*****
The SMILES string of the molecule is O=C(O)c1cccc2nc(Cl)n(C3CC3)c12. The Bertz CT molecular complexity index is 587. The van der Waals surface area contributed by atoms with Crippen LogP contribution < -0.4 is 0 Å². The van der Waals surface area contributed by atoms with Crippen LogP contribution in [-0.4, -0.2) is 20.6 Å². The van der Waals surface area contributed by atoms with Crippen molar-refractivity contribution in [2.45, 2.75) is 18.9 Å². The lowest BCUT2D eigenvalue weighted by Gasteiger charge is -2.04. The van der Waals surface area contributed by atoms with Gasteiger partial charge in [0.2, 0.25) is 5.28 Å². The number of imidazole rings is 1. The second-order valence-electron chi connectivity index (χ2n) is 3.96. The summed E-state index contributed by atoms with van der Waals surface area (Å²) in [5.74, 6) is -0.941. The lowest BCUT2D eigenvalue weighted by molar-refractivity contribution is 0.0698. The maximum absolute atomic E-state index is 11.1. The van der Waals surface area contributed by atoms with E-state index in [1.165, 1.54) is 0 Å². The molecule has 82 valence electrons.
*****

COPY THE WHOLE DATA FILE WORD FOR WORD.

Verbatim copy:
The SMILES string of the molecule is O=C(O)c1cccc2nc(Cl)n(C3CC3)c12. The Bertz CT molecular complexity index is 587. The van der Waals surface area contributed by atoms with Crippen LogP contribution < -0.4 is 0 Å². The van der Waals surface area contributed by atoms with Crippen LogP contribution in [-0.4, -0.2) is 20.6 Å². The van der Waals surface area contributed by atoms with Crippen molar-refractivity contribution in [2.45, 2.75) is 18.9 Å². The lowest BCUT2D eigenvalue weighted by Gasteiger charge is -2.04. The van der Waals surface area contributed by atoms with Gasteiger partial charge in [0.2, 0.25) is 5.28 Å². The number of imidazole rings is 1. The second-order valence-electron chi connectivity index (χ2n) is 3.96. The summed E-state index contributed by atoms with van der Waals surface area (Å²) in [5.74, 6) is -0.941. The lowest BCUT2D eigenvalue weighted by molar-refractivity contribution is 0.0698. The maximum absolute atomic E-state index is 11.1. The van der Waals surface area contributed by atoms with E-state index in [1.165, 1.54) is 0 Å². The molecule has 82 valence electrons.